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Adam’s recipe for ERP project success

At Fenwick we combine our systems expertise in Business Central with your understanding of your business. We provide effective project management, but we also rely on clients to have their own expectations set in place.

Every ERP implementation needs someone from both parties planning expectations around what can be delivered, by when, and for how much.

Project management with Adam

Adam is the guy at Fenwick who knows a thing or two about planning and solving all of life’s problems in an Excel spreadsheet. His brief is to ensure that the company’s projects run smoothly and are successful. Having worked as a Project Manager on the client side of the project ledger, Adam has a firm understanding of a client’s expectation around budget, schedule, quality control and communication.

The current state of the ERP industry presents bigger challenges for Adam. There is a need for increased speed-to-market with products and services. Projects are larger, more complex and increasingly difficult to manage. Software projects carry significant uncertainty which can lead to situations where a change to schedule, cost, quality or functionality needs to be considered.

Adam’s recipe for success

Considering these challenges and his 3 years of experience in ERP, Adam has developed a 6-step recipe for success. Any implementation can benefit from these foolproof steps:

1. Know what you want and why you want it

Do you want a system to fit your processes or do you want to change your processes to fit the system? What are the objectives and what are the benefits? This is what success will be measured against.

For example, your business may need an improved Customer Relationship Management system (CRM). Deciding this as the main objective, you need to define what you want from the system. Upon investigation you may decide you want Business Central to fit the framework of your existing CRM, in order to avoid disruption to operation. From here the company may define one of the benefits as: to achieve a more reliable CRM that keeps the same original framework but synchronises better with operations.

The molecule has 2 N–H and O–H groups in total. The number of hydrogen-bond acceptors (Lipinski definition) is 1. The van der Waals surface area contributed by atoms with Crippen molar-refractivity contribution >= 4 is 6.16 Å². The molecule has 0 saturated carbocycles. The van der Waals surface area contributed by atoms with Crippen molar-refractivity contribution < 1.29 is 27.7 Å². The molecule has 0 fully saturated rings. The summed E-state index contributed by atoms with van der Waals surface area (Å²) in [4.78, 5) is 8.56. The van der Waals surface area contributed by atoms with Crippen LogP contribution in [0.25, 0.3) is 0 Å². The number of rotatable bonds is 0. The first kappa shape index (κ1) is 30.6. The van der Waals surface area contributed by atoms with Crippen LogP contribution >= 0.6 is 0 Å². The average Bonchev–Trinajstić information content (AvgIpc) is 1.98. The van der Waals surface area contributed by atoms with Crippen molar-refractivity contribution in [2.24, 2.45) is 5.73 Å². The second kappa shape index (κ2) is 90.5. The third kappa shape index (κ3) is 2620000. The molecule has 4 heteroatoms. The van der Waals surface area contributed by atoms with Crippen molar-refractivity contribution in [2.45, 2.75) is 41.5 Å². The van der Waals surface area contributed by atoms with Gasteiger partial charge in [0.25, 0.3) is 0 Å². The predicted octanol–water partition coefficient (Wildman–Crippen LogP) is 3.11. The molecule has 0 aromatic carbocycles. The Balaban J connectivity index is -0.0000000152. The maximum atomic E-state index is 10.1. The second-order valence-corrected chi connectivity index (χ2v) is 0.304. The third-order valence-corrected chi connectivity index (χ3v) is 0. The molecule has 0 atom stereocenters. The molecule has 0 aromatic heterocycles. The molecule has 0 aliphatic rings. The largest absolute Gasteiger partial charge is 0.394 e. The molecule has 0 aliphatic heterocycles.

2. Understand that scope, cost, schedule and quality are interdependent constraints

You can’t have everything, so agree before you commence the implementation on where your priorities lie. That is, which constraints are rigid, and which are a little more elastic?

If you add to the scope, it will most likely increase the cost. If the cost is fixed however, you may need to reduce training or go-live support to fund the scope change. That will mean a decrease in quality. While each decision throughout the project will be made on its merits, it should be determined which are your highest priority (the least elastic) and which have room for movement.

For example, a ridgid priority may be an unmovable project go-live date. An elastic priority may be incorporating a Mobile Warehouse Management system (WMS). The addition of a WMS could benefit the company however the project team could conclude that it isn’t a necessity. Moving the project go-live date however, could seriously impact the company in terms of cost and time.

3. Build your project team early and identify your decision makers

Have your project team agree on what the aspirational to-be state is. When system requirements are gathered in the business analysis workshops, it will pay to have people present who are empowered to make decisions.

For example, if a system requirement like warehouse complexity was being discussed in a workshop, it would be vital to have a warehouse manager present to make informed decisions.

4. Have a dedicated project resource

Use a dedicated project resource. There will be a plethora of actions for your project team to perform, so you need a wrangler with good communication skills. They’ll also provide valuable continuity through the various solution design decisions.

5. Don’t underestimate the effort required of your project team and end users

Be realistic about your own timeframe, budget and effort required. Implementing Business Central is a collaborative undertaking involving 30-40% Fenwick effort and 60-70% your effort. A successful implementation needs resources to be available to complete their tasks by the scheduled due dates. You need to ensure they have the capacity to do so.

6. Manage the change

People rarely cope well with change, so it needs to be done right. Keep everyone informed about how they will be impacted and make sure they feel supported. Reassure that the change will lead to benefits and business growth.

Considering these 6 points early, project success is more likely. An organized mindset minimizes typical initial project issues. Having these points under control means our consultants can focus on the Business Central solution, and improving business end to end.